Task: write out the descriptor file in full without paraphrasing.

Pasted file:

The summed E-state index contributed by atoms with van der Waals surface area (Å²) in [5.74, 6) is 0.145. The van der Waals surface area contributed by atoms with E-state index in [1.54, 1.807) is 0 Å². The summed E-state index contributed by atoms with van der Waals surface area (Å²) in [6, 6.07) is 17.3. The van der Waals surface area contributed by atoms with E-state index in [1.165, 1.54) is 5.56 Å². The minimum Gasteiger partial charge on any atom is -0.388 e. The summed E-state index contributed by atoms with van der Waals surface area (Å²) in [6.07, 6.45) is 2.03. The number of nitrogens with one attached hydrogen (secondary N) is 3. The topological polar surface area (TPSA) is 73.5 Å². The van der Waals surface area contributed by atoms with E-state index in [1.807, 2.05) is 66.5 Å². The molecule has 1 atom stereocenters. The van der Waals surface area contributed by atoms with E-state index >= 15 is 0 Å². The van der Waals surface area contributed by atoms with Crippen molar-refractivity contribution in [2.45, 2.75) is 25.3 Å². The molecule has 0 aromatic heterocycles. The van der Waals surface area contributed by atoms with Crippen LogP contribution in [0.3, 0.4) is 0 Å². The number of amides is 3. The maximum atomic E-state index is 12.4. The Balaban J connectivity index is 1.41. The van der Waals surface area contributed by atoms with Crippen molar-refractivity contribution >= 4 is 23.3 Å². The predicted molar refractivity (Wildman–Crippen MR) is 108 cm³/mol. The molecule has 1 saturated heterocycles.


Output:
The summed E-state index contributed by atoms with van der Waals surface area (Å²) in [5.74, 6) is 0.145. The van der Waals surface area contributed by atoms with E-state index in [1.54, 1.807) is 0 Å². The summed E-state index contributed by atoms with van der Waals surface area (Å²) in [6, 6.07) is 17.3. The van der Waals surface area contributed by atoms with E-state index in [1.165, 1.54) is 5.56 Å². The minimum Gasteiger partial charge on any atom is -0.388 e. The summed E-state index contributed by atoms with van der Waals surface area (Å²) in [6.07, 6.45) is 2.03. The number of nitrogens with one attached hydrogen (secondary N) is 3. The topological polar surface area (TPSA) is 73.5 Å². The van der Waals surface area contributed by atoms with E-state index in [1.807, 2.05) is 66.5 Å². The molecule has 1 atom stereocenters. The van der Waals surface area contributed by atoms with E-state index >= 15 is 0 Å². The van der Waals surface area contributed by atoms with Crippen molar-refractivity contribution in [2.45, 2.75) is 25.3 Å². The molecule has 0 aromatic heterocycles. The van der Waals surface area contributed by atoms with Crippen LogP contribution in [0.3, 0.4) is 0 Å². The number of amides is 3. The maximum atomic E-state index is 12.4. The Balaban J connectivity index is 1.41. The van der Waals surface area contributed by atoms with Crippen molar-refractivity contribution >= 4 is 23.3 Å². The predicted molar refractivity (Wildman–Crippen MR) is 108 cm³/mol. The molecule has 1 saturated heterocycles.